Dyscalculia – Identifying and Addressing it in Daily Life

Are you wondering why your child struggles with numbers and finds it difficult to solve the seemingly simple tasks?

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Understanding Dyscalculia

Dyscalculia is usually perceived as a specific learning difficulty for mathematics, or, more appropriately, arithmetic. In isolated dyscalculia, there are no deficits in reading or writing. Dyscalculia is classified under WHO ICD-10, a classification system for diseases and mental disorders, as:


“The deficit concerns mastery of basic computational skills of
addition, subtraction, multiplication, and division rather than of the more
abstract mathematical skills involved in algebra, trigonometry,
geometry, or calculus.”


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5 Tips on How to Learn Foreign Language with Dyslexia

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In terms of learning foreign languages, students with dyslexia are often disregarded as those that lack proper abilities to study another language besides their own. Yet, this assumption is rather far-fetched.

According to the Society for Neuroscience, almost 44 million American children and adults have dyslexia, and about 3.5% of American students already receive special education services for their special learning needs. So many U.S. citizens should not be deprived of the opportunity to learn a foreign language because of dyslexia, but many people simply don’t understand the specificity of this learning difficulty.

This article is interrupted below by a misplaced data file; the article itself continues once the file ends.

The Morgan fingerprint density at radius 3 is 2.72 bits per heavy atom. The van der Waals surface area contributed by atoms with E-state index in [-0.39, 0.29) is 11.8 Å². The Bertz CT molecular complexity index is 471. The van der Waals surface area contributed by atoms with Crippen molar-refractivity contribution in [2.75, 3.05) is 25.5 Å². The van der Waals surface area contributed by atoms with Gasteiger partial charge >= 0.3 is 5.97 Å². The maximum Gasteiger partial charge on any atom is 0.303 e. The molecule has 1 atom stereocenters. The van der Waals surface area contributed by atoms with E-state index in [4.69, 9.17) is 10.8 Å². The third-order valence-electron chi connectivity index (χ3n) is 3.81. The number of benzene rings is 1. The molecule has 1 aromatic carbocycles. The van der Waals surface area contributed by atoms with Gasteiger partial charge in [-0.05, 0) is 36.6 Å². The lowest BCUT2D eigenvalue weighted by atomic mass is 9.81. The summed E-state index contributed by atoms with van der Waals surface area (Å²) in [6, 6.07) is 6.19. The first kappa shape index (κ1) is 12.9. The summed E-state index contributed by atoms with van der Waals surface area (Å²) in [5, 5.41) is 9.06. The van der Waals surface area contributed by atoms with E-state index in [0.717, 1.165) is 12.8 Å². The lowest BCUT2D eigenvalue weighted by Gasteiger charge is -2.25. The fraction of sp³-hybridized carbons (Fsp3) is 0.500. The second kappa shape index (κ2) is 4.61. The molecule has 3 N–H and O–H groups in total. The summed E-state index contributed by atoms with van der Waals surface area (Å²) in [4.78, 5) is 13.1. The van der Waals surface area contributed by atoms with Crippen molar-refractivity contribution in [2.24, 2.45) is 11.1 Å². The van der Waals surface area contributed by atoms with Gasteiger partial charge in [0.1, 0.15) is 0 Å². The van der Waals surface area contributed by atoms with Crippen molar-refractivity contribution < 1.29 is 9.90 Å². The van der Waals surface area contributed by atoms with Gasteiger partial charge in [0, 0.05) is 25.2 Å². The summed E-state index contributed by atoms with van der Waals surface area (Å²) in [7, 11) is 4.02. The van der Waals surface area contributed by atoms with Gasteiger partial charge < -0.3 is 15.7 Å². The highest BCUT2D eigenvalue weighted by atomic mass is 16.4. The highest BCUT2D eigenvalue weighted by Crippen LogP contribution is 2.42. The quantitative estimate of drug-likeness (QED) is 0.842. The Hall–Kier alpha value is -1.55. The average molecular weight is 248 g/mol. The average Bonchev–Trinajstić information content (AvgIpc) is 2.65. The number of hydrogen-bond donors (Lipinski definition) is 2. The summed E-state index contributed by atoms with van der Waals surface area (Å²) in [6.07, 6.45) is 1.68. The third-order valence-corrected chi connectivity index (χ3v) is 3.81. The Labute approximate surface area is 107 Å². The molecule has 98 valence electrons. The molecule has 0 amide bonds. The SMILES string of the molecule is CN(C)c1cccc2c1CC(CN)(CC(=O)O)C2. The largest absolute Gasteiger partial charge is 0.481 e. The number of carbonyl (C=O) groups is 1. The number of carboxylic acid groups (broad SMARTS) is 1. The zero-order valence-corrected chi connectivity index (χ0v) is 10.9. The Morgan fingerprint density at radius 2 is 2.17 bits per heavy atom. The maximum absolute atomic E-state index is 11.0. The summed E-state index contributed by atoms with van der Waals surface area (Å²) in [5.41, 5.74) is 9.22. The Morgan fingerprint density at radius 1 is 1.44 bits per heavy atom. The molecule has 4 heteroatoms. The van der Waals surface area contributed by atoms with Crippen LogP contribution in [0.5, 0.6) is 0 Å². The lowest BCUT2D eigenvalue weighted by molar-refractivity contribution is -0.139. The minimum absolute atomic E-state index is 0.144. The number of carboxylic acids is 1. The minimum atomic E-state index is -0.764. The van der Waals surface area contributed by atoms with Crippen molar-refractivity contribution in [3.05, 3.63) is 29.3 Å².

In general, dyslexia is defined as a specific learning difficulty that influences the way information is perceived. However, it doesn’t necessarily mean that a child or an adult with dyslexia cannot learn a foreign language. Dyslexia can have a significant impact on writing and reading skills, as it affects the way how information is perceived, organised, sequenced and stored, which can be difficult, taking into account that a good memory is a prerequisite of learning a foreign language successfully.

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Homeschooling with Dyslexia: How Dyslexics Learn

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While letting a child attend a regular schooling system can prove successful and helpful for the child, there is also a chance that it might simply not work out. Dyslexic children require a much more systematic and individualised learning process and sometimes a regular school might not be able to provide that.

Homeschooling allows the parent to create a learning process which is completely individual to the child’s needs and abilities. The child will feel much more at ease while learning with their parent and that can help the teaching process be more effective. In order to achieve a good result, the parent needs to be aware of just how a dyslexic child should learn.

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